Decades ago West Central Illinois farm country was home. All the children I knew lived in a stereotypical family of dad, mom and children, much like that of Dick and Jane in our basal readers. As in those books, everyone we associated with was Caucasian. College didn’t widen my diversity experiences, for it was probably 95% Caucasian also. The few international students and Black students from big cities weren’t close friends. Following college, I took a teaching job in a small town, equally Caucasian.
I’m now embarrassed by the lack of empathy I had for anyone different from me, whether being from a single parent family, coming from poverty or wealth, or being of a different race. Taught that racism was a Southern (not Illinois) phenomenon, I was prejudiced and didn’t even know it. Newspapers at the time identified black criminals by race but did not tell us when a criminal was white. Sunbonnets and long sleeves protected us from becoming too tan, not to keep from getting skin cancer, but because we didn’t want to look Italian. I’d learned to call Brazil nuts and large rocks by terms using the “N word.”
My first teacher in-service day fifty years ago began to open my eyes. High school teachers from several counties joined Peoria teachers for an illustrated presentation by journalist John Howard Griffin. Having written much about racial equality, he had begun a regimen of exposure to ultraviolet light, oral medication and skin dyes to turn his skin black. In 1959 he toured the South by bus and hitchhiking, experiencing rejection from restaurants, hotels and even restrooms, rejection he had not known as a White man. His book Black Like Me was based on diaries of his experiences. I could hardly believe what I was hearing and seeing in his presentation, but it made me consider life from another’s point of view. It wasn’t all about my experience, or lack of it.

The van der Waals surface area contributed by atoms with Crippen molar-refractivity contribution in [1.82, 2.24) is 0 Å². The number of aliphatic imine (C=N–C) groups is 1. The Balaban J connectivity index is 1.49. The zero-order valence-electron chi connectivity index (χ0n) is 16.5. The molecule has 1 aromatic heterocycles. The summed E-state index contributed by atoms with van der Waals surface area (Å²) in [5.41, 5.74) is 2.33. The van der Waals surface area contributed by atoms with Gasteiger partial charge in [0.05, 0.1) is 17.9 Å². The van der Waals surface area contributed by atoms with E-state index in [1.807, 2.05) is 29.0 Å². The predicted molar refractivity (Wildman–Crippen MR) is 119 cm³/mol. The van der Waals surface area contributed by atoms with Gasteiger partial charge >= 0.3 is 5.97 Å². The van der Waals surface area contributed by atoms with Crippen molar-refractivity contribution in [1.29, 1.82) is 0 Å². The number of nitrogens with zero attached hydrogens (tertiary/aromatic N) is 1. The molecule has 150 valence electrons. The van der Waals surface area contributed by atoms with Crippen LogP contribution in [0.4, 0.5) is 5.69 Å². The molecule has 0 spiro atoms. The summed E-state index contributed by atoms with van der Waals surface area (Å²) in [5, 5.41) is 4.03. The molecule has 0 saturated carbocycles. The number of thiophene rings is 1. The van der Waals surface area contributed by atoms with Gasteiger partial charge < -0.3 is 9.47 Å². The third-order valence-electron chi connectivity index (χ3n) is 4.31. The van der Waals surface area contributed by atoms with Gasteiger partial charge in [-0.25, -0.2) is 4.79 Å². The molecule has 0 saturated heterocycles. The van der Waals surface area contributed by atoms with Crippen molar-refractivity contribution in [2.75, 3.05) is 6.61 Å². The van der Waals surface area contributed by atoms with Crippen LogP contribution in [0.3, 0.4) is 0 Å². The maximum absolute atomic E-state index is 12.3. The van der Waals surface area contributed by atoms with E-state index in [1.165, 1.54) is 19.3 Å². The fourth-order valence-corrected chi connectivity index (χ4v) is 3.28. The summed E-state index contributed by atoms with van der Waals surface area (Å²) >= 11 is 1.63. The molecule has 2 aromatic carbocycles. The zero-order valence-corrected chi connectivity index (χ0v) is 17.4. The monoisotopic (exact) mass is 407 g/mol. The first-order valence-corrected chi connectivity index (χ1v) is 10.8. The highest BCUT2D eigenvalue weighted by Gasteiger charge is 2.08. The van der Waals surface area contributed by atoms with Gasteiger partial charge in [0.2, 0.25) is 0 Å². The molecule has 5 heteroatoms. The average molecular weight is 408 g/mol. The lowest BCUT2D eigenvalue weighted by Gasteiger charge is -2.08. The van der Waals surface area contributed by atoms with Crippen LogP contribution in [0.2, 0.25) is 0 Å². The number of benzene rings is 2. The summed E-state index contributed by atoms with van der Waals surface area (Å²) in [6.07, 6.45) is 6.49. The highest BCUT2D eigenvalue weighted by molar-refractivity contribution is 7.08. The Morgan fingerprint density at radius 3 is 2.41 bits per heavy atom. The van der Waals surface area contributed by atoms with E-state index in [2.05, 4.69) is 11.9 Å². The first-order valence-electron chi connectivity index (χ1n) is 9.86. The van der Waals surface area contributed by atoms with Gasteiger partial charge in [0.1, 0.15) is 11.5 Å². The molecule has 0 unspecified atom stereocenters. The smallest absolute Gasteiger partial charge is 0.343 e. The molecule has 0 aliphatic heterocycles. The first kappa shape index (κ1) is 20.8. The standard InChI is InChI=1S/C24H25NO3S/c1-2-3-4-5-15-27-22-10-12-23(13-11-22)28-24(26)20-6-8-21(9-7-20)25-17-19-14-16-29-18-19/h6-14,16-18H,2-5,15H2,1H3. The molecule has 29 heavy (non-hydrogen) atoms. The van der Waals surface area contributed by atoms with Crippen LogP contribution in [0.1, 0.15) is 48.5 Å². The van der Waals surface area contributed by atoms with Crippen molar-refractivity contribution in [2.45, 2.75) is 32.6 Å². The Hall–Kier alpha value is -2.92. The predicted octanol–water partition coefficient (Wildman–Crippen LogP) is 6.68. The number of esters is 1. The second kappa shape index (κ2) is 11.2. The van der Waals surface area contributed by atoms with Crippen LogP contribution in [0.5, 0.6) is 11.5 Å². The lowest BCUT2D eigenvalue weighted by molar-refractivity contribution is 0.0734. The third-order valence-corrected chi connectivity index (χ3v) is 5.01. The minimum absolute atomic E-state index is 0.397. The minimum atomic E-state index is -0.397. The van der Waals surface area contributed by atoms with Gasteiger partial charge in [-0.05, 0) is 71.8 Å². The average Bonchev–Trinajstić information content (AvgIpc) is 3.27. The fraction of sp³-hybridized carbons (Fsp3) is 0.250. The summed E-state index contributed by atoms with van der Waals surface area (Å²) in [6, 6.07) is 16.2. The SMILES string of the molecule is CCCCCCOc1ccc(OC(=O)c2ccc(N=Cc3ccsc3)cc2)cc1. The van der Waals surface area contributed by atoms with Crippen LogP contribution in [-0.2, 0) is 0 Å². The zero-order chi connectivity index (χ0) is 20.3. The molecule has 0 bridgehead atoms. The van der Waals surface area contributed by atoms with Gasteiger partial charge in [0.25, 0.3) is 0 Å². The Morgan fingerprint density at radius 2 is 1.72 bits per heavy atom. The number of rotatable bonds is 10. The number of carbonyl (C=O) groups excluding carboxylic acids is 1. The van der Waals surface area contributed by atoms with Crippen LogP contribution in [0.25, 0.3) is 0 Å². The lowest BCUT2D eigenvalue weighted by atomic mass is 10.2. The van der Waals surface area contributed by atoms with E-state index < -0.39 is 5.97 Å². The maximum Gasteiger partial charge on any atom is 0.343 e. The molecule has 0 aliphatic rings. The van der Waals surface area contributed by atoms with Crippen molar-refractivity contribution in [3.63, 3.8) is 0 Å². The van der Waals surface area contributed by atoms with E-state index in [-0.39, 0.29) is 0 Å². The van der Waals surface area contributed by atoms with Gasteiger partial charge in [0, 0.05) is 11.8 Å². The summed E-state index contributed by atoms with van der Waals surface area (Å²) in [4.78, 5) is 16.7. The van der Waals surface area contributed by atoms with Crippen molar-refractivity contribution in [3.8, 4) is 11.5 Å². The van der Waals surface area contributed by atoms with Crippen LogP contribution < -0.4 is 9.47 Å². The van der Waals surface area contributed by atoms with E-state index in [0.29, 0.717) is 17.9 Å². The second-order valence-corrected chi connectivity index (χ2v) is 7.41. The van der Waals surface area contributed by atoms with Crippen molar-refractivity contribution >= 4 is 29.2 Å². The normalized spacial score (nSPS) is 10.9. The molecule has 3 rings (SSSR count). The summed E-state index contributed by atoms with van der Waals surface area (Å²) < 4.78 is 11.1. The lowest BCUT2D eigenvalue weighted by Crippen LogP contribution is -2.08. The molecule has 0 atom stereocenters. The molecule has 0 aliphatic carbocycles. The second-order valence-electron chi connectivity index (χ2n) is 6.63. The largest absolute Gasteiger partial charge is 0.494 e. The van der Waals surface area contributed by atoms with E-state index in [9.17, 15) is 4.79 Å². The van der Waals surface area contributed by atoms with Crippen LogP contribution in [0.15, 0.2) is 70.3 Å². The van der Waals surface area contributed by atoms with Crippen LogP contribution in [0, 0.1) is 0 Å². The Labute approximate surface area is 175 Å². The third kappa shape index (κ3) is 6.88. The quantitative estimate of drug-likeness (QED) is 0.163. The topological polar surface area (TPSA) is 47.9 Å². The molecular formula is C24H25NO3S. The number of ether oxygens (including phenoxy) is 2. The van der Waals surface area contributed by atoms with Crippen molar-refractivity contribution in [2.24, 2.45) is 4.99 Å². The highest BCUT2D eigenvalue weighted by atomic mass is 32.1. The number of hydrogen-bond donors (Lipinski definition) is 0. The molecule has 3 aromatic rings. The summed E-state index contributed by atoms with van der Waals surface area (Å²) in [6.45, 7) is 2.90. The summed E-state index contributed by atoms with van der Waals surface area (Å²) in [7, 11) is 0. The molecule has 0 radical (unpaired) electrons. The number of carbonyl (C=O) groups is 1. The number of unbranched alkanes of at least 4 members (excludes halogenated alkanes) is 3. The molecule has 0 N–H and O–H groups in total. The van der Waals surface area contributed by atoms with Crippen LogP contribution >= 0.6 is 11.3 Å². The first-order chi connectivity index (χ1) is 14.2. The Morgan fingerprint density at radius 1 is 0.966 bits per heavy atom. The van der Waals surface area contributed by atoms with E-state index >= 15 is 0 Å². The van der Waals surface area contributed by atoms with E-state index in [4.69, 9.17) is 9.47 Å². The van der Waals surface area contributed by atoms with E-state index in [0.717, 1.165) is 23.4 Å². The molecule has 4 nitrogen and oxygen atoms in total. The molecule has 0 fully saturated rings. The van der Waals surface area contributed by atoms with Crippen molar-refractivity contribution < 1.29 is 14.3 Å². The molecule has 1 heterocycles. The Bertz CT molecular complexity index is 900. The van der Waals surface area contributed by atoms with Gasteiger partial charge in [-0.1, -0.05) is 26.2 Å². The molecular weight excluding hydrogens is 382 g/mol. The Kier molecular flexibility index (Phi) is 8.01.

Following that in-service I read many other biographies and histories of those from other cultures. I had opportunities to interact with persons from different races and socio-economic groups. Visits to Inupiat gatherings in Nome and Shishmaref (Alaska) as a member of Women of the ELCA also opened my eyes and ears to others. I still pray to be more empathetic of others’ experiences and beg forgiveness from those I have unknowingly slighted or insulted. I’m still working to overcome my prejudices and to see God’s face in all I meet.
What experiences have you had which opened your eyes to another’s reality?
Phyllis Rude is completing her second term on the churchwide executive board. She lives in Anchorage, Alaska.
Photo by zeeweez. Used with permission.